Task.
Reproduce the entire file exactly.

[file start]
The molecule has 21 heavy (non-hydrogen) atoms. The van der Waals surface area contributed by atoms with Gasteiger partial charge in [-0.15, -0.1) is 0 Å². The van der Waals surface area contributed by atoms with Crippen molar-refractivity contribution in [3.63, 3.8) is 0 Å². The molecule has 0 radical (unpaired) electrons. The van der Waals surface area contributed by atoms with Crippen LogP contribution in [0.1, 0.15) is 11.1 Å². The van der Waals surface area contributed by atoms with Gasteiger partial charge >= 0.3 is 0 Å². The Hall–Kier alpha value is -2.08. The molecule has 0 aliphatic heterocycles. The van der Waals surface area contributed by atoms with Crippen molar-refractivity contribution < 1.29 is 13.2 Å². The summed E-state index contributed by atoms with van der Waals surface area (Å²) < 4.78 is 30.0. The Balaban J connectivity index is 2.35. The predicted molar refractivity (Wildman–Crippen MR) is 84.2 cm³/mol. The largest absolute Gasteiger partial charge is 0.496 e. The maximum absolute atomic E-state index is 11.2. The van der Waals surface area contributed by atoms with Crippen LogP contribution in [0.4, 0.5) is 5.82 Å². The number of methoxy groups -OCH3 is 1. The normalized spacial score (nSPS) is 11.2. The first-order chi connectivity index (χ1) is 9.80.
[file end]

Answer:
The molecule has 21 heavy (non-hydrogen) atoms. The van der Waals surface area contributed by atoms with Gasteiger partial charge in [-0.15, -0.1) is 0 Å². The van der Waals surface area contributed by atoms with Crippen molar-refractivity contribution in [3.63, 3.8) is 0 Å². The molecule has 0 radical (unpaired) electrons. The van der Waals surface area contributed by atoms with Crippen LogP contribution in [0.1, 0.15) is 11.1 Å². The van der Waals surface area contributed by atoms with Gasteiger partial charge >= 0.3 is 0 Å². The Hall–Kier alpha value is -2.08. The molecule has 0 aliphatic heterocycles. The van der Waals surface area contributed by atoms with Crippen molar-refractivity contribution < 1.29 is 13.2 Å². The summed E-state index contributed by atoms with van der Waals surface area (Å²) < 4.78 is 30.0. The Balaban J connectivity index is 2.35. The predicted molar refractivity (Wildman–Crippen MR) is 84.2 cm³/mol. The largest absolute Gasteiger partial charge is 0.496 e. The maximum absolute atomic E-state index is 11.2. The van der Waals surface area contributed by atoms with Crippen LogP contribution in [0.4, 0.5) is 5.82 Å². The number of methoxy groups -OCH3 is 1. The normalized spacial score (nSPS) is 11.2. The first-order chi connectivity index (χ1) is 9.80.